In the field of service studies, there are advances in understanding the specificities of public services and the socioeconomic contexts in which they exist. The literature on innovation in public services shows the most evident inclusion of non-technological forms of innovation. 12 12. Windrum et al., supra note 12; Desmarchelier et al., supra note 13. × Service innovation often dialogues with social innovation, which has been used as a denominator for the different types of collective actions and social transformations that would lead us from a “top down” economy and society to a more participatory and “bottom up” society. 13 13. See Gordon Shockley, The International Handbook on Social Innovation: Collective Action, Social Learning and Transdisciplinary Research, 55 J. Reg’l Sci. 152, 152-53 (2015) (reviewing The International Handbook on Social Innovation: Collective Action, Social Learning and Transdisciplinary Research (Frank Moulaert et al. eds., 2013)). ×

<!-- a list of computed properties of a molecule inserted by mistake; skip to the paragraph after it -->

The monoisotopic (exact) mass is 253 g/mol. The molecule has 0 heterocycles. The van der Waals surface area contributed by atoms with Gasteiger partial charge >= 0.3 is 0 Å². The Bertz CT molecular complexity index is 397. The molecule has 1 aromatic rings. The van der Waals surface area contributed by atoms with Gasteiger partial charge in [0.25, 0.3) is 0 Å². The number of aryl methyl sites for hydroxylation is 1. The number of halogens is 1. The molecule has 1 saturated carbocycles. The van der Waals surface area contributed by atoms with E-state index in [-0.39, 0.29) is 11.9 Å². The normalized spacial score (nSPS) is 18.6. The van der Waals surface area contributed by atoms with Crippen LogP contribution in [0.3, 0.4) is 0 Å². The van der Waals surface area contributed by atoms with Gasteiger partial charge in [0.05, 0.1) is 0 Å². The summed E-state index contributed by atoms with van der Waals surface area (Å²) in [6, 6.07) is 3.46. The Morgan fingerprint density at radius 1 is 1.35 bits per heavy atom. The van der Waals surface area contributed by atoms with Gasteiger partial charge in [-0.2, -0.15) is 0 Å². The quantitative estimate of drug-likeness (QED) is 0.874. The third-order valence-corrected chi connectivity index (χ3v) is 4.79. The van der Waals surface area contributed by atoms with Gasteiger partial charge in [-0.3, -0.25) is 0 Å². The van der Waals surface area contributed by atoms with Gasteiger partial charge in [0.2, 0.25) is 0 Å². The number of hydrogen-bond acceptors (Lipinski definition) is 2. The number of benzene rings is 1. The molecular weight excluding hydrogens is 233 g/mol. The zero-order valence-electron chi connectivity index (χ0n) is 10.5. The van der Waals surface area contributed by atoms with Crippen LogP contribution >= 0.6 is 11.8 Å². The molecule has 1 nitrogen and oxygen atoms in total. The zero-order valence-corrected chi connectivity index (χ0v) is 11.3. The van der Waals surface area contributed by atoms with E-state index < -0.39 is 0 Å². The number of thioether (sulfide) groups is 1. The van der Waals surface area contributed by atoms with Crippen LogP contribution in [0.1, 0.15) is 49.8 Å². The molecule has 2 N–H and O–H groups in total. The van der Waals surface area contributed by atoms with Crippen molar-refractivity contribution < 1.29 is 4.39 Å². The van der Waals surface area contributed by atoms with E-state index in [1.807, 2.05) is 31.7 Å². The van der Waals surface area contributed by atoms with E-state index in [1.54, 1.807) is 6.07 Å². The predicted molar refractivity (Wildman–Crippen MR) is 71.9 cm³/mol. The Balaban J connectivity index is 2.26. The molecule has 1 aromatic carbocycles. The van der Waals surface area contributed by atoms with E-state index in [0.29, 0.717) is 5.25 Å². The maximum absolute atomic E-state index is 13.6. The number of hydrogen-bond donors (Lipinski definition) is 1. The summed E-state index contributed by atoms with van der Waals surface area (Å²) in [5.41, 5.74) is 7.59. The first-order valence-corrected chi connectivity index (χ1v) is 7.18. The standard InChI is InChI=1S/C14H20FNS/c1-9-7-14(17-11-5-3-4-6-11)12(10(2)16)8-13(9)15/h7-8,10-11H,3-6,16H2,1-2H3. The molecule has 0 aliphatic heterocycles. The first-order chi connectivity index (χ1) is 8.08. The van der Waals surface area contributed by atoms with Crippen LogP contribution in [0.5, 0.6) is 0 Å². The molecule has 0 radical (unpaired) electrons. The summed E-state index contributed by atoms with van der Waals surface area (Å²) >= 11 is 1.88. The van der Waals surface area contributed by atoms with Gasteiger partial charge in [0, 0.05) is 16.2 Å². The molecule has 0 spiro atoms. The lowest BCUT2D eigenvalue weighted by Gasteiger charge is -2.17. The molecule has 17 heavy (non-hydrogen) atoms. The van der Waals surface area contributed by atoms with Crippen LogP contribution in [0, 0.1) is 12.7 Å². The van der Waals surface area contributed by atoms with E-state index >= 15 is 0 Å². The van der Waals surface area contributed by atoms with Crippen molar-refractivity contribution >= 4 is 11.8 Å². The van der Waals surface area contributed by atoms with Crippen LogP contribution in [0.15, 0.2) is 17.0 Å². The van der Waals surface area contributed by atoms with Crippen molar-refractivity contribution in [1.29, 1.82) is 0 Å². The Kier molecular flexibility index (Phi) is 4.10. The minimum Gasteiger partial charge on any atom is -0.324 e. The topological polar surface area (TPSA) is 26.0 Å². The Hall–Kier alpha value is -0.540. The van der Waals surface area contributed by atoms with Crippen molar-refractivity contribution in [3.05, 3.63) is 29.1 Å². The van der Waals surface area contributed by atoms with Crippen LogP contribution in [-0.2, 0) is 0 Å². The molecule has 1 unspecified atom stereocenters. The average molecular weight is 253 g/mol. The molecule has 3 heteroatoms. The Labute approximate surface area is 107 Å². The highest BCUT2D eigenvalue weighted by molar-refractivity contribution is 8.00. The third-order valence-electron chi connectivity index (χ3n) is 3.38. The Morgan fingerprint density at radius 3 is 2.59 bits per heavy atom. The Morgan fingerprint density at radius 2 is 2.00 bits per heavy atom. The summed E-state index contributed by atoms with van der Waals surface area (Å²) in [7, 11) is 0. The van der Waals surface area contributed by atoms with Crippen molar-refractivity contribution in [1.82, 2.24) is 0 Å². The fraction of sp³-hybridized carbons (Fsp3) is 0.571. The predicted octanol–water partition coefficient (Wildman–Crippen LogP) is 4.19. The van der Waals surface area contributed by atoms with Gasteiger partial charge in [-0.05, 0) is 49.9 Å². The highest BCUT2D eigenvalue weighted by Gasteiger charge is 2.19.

A brief definition of social innovation points to innovations defined by their (social) goals to improve the wellbeing of individuals or communities. The occurrence of social innovation requires the participation of third sector organizations, groups or social movements ensuring that society is the beneficiary by appropriating the results of innovation. Increased involvement of the third sector, “and nonprofit organizations in general – is also recognized as a ‘social’ innovation per se.” 14 14. Flavia Martinelli, Social Innovation or Social Exclusion? Innovating Social Services in the Context of a Retrenching Welfare State, in Challenge Social Innovation 169, 173 (Hans-Werner Franz, Josef Hochgerner, & Jürgen Howald eds., 2012). ×

Social innovation differs from traditional innovation not only in its nature, but also in its modes of production and in its stakeholders. Another fundamental characteristic of social innovation is its local, or popular, nature, the essential participation of users in its emergence and implementation, and its relation with sustainability (Figure 1). 15 15. See Faridah Djellal, Faïz Gallouj & Ian Miles, Two Decades of Research on Innovation in Services: Which Place for Public Services?, Structural Change and Econ. Dynamics, Dec. 2013, at 99, 102; see Kon, supra note 4, at 603. ×